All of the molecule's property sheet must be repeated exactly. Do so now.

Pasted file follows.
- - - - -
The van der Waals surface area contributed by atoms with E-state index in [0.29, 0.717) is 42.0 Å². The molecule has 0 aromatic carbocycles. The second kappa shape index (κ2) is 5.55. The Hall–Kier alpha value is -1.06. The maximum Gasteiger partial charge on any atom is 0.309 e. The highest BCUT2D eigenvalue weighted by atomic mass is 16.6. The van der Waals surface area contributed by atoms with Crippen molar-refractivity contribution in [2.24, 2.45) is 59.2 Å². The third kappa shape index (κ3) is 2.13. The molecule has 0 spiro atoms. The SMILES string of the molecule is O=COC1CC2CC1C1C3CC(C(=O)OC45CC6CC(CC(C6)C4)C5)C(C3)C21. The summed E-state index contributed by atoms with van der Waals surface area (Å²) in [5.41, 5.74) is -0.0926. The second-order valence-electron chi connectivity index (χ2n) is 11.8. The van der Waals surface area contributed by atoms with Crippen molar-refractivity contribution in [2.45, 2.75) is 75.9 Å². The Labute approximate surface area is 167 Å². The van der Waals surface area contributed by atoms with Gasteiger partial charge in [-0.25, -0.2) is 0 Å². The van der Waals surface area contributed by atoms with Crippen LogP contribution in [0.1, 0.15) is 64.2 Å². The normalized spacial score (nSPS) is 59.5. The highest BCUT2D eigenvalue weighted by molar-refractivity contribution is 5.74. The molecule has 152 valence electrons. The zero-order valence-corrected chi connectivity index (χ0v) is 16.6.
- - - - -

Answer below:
The van der Waals surface area contributed by atoms with E-state index in [0.29, 0.717) is 42.0 Å². The molecule has 0 aromatic carbocycles. The second kappa shape index (κ2) is 5.55. The Hall–Kier alpha value is -1.06. The maximum Gasteiger partial charge on any atom is 0.309 e. The highest BCUT2D eigenvalue weighted by atomic mass is 16.6. The van der Waals surface area contributed by atoms with Crippen molar-refractivity contribution in [2.24, 2.45) is 59.2 Å². The third kappa shape index (κ3) is 2.13. The molecule has 0 spiro atoms. The SMILES string of the molecule is O=COC1CC2CC1C1C3CC(C(=O)OC45CC6CC(CC(C6)C4)C5)C(C3)C21. The summed E-state index contributed by atoms with van der Waals surface area (Å²) in [5.41, 5.74) is -0.0926. The second-order valence-electron chi connectivity index (χ2n) is 11.8. The van der Waals surface area contributed by atoms with Crippen molar-refractivity contribution in [2.45, 2.75) is 75.9 Å². The Labute approximate surface area is 167 Å². The van der Waals surface area contributed by atoms with Gasteiger partial charge in [-0.25, -0.2) is 0 Å². The van der Waals surface area contributed by atoms with Crippen LogP contribution in [0.1, 0.15) is 64.2 Å². The normalized spacial score (nSPS) is 59.5. The highest BCUT2D eigenvalue weighted by molar-refractivity contribution is 5.74. The molecule has 152 valence electrons. The zero-order valence-corrected chi connectivity index (χ0v) is 16.6.